Monday, April 02, 2007

Evangelical leaders, Kennedy unite on immigration reform

Evangelical leaders, Kennedy unite on immigration reform
By Robert Marus
Published April 2, 2007

WASHINGTON (ABP) -- A bipartisan array of Congress members and evangelical leaders exhorted their colleagues March 29 on the moral necessity of immigration reform.
Leaders from across the ideological spectrum -- from Sens. Edward Kennedy (D-Mass.) and Lindsey Graham (R-S.C.) to Southern Baptist ethicist Richard Land -- held a Capitol Hill press conference to call on Congress and President Bush to institute immigration reform. They said any such reform should both secure American borders and treat justly the estimated 12 million illegal immigrants currently living in the United States.

"At the bottom of this whole debate and discussion, this is a moral issue -- a moral question, deeply moral," said Kennedy, who called the Capitol Hill press conference and who has led a long fight for immigration reform.

"One of my very favorite provisions in the Bible is Matthew 25, when the good question that is put by the Lord is, 'What have you done for the least of these?'" Kennedy said, noting that Jesus calls his followers to aid "the stranger." He also noted passages in the Old Testament law in which God commanded ancient Hebrews to welcome "aliens among you."

Congress took up immigration-reform legislation last year, but it became bogged down from internal struggles in the then-Republican majority. The party was torn between anti-immigration hardliners and those, including President Bush, who wanted more comprehensive reform. The comprehensive reform would have included opportunities for undocumented workers in the United States to earn permanent status and start the process toward citizenship.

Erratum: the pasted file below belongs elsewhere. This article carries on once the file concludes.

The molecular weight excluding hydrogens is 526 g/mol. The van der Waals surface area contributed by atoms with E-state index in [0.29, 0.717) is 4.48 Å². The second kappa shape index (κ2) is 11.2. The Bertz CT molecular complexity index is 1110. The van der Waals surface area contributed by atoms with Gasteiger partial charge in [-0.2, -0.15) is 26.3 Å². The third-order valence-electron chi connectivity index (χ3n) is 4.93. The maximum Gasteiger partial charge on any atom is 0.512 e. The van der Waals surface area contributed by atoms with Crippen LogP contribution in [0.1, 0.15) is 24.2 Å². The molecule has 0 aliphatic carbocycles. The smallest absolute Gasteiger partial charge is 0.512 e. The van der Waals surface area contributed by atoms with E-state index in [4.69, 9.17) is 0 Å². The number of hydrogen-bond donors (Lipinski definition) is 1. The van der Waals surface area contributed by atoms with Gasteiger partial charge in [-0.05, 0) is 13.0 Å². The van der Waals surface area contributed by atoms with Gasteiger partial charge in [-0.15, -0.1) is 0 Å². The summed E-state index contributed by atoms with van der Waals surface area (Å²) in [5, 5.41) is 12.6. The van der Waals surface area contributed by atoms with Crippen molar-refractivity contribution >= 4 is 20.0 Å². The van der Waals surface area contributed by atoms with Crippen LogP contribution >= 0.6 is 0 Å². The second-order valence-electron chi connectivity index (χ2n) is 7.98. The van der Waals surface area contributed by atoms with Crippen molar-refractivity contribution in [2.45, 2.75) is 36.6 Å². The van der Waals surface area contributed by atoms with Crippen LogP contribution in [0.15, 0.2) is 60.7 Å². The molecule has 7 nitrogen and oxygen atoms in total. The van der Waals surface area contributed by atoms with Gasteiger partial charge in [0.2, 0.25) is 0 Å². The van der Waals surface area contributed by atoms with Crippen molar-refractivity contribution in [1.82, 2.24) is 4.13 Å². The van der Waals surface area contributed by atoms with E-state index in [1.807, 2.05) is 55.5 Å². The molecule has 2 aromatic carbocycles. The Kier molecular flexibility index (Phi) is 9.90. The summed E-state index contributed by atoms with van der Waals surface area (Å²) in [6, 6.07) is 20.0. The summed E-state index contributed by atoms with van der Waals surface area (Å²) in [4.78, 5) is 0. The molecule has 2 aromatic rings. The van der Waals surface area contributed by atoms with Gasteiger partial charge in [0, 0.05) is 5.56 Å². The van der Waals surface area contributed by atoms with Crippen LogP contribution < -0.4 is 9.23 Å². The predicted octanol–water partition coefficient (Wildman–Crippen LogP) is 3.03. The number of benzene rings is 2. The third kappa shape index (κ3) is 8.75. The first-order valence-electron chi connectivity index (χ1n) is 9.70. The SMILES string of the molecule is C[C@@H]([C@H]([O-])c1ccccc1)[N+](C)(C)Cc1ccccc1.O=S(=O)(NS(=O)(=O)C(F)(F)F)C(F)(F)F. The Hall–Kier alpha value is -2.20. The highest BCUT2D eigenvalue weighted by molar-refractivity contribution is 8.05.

Some conservatives have objected to such provisions in Bush's plan. They call such plans "amnesty" for illegals.

But Land, president of the SBC's Ethics and Religious Liberty Commission, told reporters that such terminology clouds the debate.
"The idea that you would call having to learn to read and write and speak English and you would have to go through a series of processes … to earn legal status and citizenship -- it does great harm to the English language to call that 'amnesty,'" he said.
Legislators at the press conference expressed hope that a reform bill will make it through the new Congress.

Reps. Luis Gutierrez (D-Ill.) and Jeff Flake (R-Ariz.) have introduced a bipartisan bill in the House. Kennedy said he believes the Senate will take up similar legislation when the chamber returns from its Easter recess.

Graham, who is Southern Baptist, told reporters Congress is closer than he's ever seen to passing immigration reform. "I am more encouraged than I ever have been on this particular issue that the Congress is coming together, with help from the administration, to create some legislation that will make America safe [and] secure, and we can still say at the end of the day that we're America," he said.

"There is a way to hold people accountable for breaking the law and still have a just result," he said. "Because if the law doesn't render justice, what good is it?"

The Gutierrez-Flake bill is known as the "Security Through Regularized Immigration and a Vibrant Economy Act of 2007," or the STRIVE Act. It is H.R. 1645.


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